“It became even deeper because of the American dream of coming to New York and realizing we don’t have colorblindness here,” he said. “I will be cast because I look — I play — Puerto Rican. I don’t even pass as Latino or Chinese. It’s crazy. Where in London, it’s all about talent. You can play Judas. You’re Judas in ‘Jesus Christ Superstar.’ Period. I played Magua in ‘Last of the Mohicans,’ because I understand the humanity, which I’m bringing now. I’m not the Engineer because I am Vietnamese; I’m the Engineer because I understand this Engineer, the humanity of it. The journey that I put him in is you hate him, you love him, you hate him, you hate him, you love him, you hate him.”

Martino added that performing in Philadelphia will be extra special for him because of familial ties to the area.

“This is almost my Philadelphia debut,” he said. “This is the town my mother moved to after she emigrated to L.A. from the Philippines. She decided we don’t belong [in L.A.]. For some reason she chose Philadelphia. My mom and my four sisters lived here for 20 years. I only migrated to America 10 years ago. I’d lived in the Philippines trying to have a pop career. Then the first musical came into my life. Everything happened to me so quickly. I became a scholar. I became the lead of the first Filipino musical. Then I went to ‘Miss Saigon.’ My journey hasn’t stopped. [‘Miss Saigon’] touches the human heart. I have uncles and parents and cousins that I left behind. I don’t know what happened to them. I don’t know if they’re alive. Just watching this musical pays tribute to my dead relatives. It’s so heavy. When we started, we had the responsibility of paying tribute to those who were victimized by war. We always think it’s a documentary musical more than anything else. We were so scared to open in Broadway because Americans failed in the Vietnam War.”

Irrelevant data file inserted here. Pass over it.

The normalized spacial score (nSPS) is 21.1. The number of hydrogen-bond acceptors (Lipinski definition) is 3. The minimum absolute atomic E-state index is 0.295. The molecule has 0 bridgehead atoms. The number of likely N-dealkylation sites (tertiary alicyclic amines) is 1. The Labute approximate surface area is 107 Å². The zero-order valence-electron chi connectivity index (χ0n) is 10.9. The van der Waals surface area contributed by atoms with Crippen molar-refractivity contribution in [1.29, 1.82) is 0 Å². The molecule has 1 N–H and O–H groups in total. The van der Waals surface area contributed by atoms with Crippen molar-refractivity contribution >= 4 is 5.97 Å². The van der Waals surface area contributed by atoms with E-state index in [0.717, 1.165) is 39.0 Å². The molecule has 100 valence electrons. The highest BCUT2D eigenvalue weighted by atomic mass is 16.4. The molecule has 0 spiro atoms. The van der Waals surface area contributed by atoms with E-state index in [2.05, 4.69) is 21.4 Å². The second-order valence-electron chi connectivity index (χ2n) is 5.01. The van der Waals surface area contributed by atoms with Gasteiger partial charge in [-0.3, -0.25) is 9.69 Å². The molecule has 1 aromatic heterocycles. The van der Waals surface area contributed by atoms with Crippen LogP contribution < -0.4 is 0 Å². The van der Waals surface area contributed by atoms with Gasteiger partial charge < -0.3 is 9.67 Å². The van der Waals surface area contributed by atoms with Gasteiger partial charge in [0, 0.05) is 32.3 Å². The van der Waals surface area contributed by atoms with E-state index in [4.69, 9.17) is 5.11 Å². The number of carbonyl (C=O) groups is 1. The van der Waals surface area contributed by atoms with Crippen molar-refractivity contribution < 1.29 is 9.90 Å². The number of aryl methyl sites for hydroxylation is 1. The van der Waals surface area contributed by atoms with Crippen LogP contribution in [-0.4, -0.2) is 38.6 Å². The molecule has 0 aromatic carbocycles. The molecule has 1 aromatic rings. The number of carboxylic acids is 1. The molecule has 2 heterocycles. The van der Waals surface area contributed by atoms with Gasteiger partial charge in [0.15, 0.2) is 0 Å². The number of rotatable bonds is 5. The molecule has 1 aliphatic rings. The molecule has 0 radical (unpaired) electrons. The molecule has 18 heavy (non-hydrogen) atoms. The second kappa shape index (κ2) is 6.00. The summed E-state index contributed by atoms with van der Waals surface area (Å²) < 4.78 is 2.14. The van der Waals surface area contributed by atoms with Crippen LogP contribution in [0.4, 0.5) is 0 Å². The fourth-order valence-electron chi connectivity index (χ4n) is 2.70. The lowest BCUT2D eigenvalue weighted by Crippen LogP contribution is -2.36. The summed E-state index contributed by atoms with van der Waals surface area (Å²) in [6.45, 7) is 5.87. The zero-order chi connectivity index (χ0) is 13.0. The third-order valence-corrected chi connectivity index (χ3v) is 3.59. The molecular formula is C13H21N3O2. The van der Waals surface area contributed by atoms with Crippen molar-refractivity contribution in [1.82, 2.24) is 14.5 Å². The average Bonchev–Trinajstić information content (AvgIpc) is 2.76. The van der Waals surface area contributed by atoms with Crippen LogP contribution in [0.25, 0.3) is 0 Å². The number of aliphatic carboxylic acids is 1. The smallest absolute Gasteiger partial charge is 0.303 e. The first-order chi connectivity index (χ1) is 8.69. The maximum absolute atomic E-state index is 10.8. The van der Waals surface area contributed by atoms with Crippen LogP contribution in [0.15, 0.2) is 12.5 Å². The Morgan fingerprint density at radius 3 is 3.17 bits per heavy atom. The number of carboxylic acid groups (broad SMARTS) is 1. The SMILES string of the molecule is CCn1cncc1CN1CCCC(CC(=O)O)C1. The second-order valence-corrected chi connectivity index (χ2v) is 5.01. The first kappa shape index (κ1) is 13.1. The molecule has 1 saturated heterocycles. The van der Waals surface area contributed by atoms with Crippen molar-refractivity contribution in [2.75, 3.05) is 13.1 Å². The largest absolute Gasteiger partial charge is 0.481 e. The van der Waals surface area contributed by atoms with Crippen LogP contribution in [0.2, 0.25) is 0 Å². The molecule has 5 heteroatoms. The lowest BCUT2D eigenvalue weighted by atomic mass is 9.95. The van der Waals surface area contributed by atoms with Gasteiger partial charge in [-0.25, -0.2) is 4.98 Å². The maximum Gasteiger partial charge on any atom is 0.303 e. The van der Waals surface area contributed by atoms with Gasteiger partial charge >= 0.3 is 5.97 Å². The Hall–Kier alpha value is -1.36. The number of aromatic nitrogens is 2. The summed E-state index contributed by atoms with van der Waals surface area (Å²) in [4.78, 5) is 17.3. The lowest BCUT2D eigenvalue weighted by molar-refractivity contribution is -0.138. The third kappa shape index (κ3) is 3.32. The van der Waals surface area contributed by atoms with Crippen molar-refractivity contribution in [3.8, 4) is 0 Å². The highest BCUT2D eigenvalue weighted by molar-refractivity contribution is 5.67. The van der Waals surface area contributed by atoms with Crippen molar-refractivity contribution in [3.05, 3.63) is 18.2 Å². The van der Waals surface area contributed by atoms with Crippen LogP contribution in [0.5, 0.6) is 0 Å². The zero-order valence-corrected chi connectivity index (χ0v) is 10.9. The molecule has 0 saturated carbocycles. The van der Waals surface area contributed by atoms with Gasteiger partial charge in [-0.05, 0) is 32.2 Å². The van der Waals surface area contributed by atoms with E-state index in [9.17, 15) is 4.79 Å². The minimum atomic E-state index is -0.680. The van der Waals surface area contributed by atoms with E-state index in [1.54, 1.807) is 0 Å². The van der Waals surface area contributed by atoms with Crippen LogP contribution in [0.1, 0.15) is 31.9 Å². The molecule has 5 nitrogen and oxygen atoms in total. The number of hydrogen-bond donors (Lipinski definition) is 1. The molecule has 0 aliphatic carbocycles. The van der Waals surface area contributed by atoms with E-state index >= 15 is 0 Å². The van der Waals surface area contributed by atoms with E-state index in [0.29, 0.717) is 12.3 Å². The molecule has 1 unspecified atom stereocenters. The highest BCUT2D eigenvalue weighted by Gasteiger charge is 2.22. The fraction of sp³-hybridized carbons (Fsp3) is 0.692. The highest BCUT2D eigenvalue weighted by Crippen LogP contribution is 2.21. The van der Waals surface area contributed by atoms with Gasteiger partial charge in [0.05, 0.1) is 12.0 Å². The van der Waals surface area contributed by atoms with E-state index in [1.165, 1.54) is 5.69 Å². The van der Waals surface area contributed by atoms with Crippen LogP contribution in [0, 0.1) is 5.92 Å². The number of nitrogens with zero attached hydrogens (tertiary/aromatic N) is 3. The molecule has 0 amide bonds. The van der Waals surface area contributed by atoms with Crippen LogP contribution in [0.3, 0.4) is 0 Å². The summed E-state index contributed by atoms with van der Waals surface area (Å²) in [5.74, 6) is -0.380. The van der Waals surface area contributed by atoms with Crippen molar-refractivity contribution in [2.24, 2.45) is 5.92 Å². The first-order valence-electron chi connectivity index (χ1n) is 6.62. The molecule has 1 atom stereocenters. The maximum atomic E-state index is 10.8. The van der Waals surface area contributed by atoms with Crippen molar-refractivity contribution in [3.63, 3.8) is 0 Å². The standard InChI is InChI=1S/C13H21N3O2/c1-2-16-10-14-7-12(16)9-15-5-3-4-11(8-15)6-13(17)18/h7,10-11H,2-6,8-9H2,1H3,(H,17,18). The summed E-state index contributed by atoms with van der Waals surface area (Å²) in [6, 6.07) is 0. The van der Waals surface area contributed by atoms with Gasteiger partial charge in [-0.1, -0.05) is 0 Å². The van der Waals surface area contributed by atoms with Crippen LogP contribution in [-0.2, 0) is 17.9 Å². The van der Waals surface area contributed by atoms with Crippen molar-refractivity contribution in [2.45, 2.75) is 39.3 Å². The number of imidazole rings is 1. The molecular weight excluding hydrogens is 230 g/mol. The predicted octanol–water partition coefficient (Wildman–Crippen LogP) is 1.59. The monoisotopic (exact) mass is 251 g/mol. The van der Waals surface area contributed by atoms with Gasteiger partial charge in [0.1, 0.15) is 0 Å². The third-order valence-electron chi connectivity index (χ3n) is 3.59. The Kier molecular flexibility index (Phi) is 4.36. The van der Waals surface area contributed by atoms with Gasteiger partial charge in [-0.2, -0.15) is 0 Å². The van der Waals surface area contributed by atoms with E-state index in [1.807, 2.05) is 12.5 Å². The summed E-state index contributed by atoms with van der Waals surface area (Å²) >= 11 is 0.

Martino is as passionate about LGBT issues as he is about his role in “Miss Saigon.” He recently filmed a message for the It Gets Better Project, which works to counteract antigay bullying and discrimination. Martino said, for him, it was important to tell people how important it is to know someone accepts you for who you are.

“I come from a family that accepted me because I was mentored by my own grandmother,” he said. “I loved singing Shirley Bassey songs and I would use blankets to recreate the gowns and then I would use the cord of the ironing machine as a microphone. My grandmother would give me her hair clips to keep the gowns from falling off. We would just play for hours. She would say, ‘You’re really great, but don’t show this to your dad.’ I never understood because there was no definition for me that ‘Bobby, you’re gay.’ It was just like you love doing that. That is you.

“I never believed that people should suffer because of a label. Labels are a human preconditioning. I hate that we have to be called gay. What is gay? Did we just undersell ourselves? They’re straight and we’re gay. It’s like saying, ‘Hi, I’m crooked.’ Even now, I can’t find the word. I know who I am but even my identification with the word makes me cringe because you labeled me with that cringe-able name. If I can recreate all of this, I would not call myself gay. I would call myself divine. I would call myself. I’m the one who knows who I am. I am the one who wanted something creative. I am the one who’s original. There was something that was allowed, even at a young age by my grandmother, to be an original.”

Walnut Street Theatre presents Miss Saigon through July 17, 825 Walnut St. For more information or tickets, call 215-574-3550.